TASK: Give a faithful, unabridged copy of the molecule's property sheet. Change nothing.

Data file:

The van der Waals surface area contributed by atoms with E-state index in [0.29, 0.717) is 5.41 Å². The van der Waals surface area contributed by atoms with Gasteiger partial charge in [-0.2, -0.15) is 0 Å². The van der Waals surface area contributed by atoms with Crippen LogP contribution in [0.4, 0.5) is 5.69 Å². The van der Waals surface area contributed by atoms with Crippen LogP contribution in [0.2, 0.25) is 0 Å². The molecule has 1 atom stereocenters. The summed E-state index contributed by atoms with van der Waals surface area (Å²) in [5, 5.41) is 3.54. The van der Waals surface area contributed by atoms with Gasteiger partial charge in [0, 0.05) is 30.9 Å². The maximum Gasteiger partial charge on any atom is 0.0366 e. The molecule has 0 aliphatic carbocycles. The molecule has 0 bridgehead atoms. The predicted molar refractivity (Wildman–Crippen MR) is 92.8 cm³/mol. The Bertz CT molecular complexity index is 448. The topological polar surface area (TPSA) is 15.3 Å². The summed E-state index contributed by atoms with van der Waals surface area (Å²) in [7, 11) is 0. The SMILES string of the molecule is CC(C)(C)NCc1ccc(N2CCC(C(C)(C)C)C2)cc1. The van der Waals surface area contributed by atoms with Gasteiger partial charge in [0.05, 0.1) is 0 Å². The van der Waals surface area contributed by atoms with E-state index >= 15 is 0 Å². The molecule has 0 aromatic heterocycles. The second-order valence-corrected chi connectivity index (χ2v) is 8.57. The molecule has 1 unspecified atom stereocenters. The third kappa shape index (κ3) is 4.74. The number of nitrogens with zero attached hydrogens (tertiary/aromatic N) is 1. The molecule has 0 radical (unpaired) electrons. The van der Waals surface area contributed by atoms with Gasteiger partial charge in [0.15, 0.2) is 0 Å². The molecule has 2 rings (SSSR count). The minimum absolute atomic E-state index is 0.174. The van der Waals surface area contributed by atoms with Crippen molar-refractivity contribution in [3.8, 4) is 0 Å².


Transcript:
The van der Waals surface area contributed by atoms with E-state index in [0.29, 0.717) is 5.41 Å². The van der Waals surface area contributed by atoms with Gasteiger partial charge in [-0.2, -0.15) is 0 Å². The van der Waals surface area contributed by atoms with Crippen LogP contribution in [0.4, 0.5) is 5.69 Å². The van der Waals surface area contributed by atoms with Crippen LogP contribution in [0.2, 0.25) is 0 Å². The molecule has 1 atom stereocenters. The summed E-state index contributed by atoms with van der Waals surface area (Å²) in [5, 5.41) is 3.54. The van der Waals surface area contributed by atoms with Gasteiger partial charge in [0, 0.05) is 30.9 Å². The maximum Gasteiger partial charge on any atom is 0.0366 e. The molecule has 0 aliphatic carbocycles. The molecule has 0 bridgehead atoms. The predicted molar refractivity (Wildman–Crippen MR) is 92.8 cm³/mol. The Bertz CT molecular complexity index is 448. The topological polar surface area (TPSA) is 15.3 Å². The summed E-state index contributed by atoms with van der Waals surface area (Å²) in [7, 11) is 0. The SMILES string of the molecule is CC(C)(C)NCc1ccc(N2CCC(C(C)(C)C)C2)cc1. The van der Waals surface area contributed by atoms with Gasteiger partial charge in [0.05, 0.1) is 0 Å². The van der Waals surface area contributed by atoms with E-state index >= 15 is 0 Å². The molecule has 0 aromatic heterocycles. The second-order valence-corrected chi connectivity index (χ2v) is 8.57. The molecule has 1 unspecified atom stereocenters. The third kappa shape index (κ3) is 4.74. The number of nitrogens with zero attached hydrogens (tertiary/aromatic N) is 1. The molecule has 0 radical (unpaired) electrons. The van der Waals surface area contributed by atoms with Gasteiger partial charge in [0.15, 0.2) is 0 Å². The molecule has 2 rings (SSSR count). The minimum absolute atomic E-state index is 0.174. The van der Waals surface area contributed by atoms with Crippen molar-refractivity contribution in [3.8, 4) is 0 Å².